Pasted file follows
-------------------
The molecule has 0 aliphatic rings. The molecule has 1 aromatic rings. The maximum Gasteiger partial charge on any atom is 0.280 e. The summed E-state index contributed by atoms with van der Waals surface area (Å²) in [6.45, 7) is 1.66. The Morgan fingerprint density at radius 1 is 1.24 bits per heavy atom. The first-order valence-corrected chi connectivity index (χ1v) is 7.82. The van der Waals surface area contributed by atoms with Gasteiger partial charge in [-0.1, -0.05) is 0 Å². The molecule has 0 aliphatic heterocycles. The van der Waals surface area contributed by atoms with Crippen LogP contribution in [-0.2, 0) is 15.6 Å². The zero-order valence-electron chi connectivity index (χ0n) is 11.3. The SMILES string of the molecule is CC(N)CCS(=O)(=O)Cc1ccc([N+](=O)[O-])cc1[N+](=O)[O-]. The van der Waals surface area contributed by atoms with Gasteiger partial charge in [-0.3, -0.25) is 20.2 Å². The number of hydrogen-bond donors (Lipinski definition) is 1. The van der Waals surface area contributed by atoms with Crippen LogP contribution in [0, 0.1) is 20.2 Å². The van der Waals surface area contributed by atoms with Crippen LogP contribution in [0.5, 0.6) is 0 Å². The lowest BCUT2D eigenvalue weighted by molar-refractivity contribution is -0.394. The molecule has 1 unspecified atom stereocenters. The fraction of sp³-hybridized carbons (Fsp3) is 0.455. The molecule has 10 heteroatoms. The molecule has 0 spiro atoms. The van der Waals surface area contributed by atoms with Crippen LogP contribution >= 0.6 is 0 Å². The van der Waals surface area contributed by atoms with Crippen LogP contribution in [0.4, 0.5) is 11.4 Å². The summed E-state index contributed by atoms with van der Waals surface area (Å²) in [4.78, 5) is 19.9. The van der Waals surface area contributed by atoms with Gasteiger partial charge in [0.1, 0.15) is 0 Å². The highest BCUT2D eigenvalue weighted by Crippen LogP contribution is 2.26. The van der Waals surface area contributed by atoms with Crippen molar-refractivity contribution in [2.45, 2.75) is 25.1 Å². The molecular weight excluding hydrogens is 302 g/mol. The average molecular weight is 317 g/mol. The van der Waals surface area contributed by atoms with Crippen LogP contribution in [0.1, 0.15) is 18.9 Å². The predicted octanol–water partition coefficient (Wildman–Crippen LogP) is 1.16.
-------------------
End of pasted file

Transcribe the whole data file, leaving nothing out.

The molecule has 0 aliphatic rings. The molecule has 1 aromatic rings. The maximum Gasteiger partial charge on any atom is 0.280 e. The summed E-state index contributed by atoms with van der Waals surface area (Å²) in [6.45, 7) is 1.66. The Morgan fingerprint density at radius 1 is 1.24 bits per heavy atom. The first-order valence-corrected chi connectivity index (χ1v) is 7.82. The van der Waals surface area contributed by atoms with Gasteiger partial charge in [-0.1, -0.05) is 0 Å². The molecule has 0 aliphatic heterocycles. The van der Waals surface area contributed by atoms with Crippen LogP contribution in [-0.2, 0) is 15.6 Å². The zero-order valence-electron chi connectivity index (χ0n) is 11.3. The SMILES string of the molecule is CC(N)CCS(=O)(=O)Cc1ccc([N+](=O)[O-])cc1[N+](=O)[O-]. The van der Waals surface area contributed by atoms with Gasteiger partial charge in [-0.3, -0.25) is 20.2 Å². The number of hydrogen-bond donors (Lipinski definition) is 1. The van der Waals surface area contributed by atoms with Crippen LogP contribution in [0, 0.1) is 20.2 Å². The van der Waals surface area contributed by atoms with Crippen LogP contribution in [0.5, 0.6) is 0 Å². The lowest BCUT2D eigenvalue weighted by molar-refractivity contribution is -0.394. The molecule has 1 unspecified atom stereocenters. The fraction of sp³-hybridized carbons (Fsp3) is 0.455. The molecule has 10 heteroatoms. The molecule has 0 spiro atoms. The van der Waals surface area contributed by atoms with Crippen LogP contribution >= 0.6 is 0 Å². The van der Waals surface area contributed by atoms with Crippen LogP contribution in [0.4, 0.5) is 11.4 Å². The summed E-state index contributed by atoms with van der Waals surface area (Å²) in [4.78, 5) is 19.9. The van der Waals surface area contributed by atoms with Gasteiger partial charge in [0.1, 0.15) is 0 Å². The highest BCUT2D eigenvalue weighted by Crippen LogP contribution is 2.26. The van der Waals surface area contributed by atoms with Crippen molar-refractivity contribution in [2.45, 2.75) is 25.1 Å². The molecular weight excluding hydrogens is 302 g/mol. The average molecular weight is 317 g/mol. The van der Waals surface area contributed by atoms with Crippen LogP contribution in [0.1, 0.15) is 18.9 Å². The predicted octanol–water partition coefficient (Wildman–Crippen LogP) is 1.16.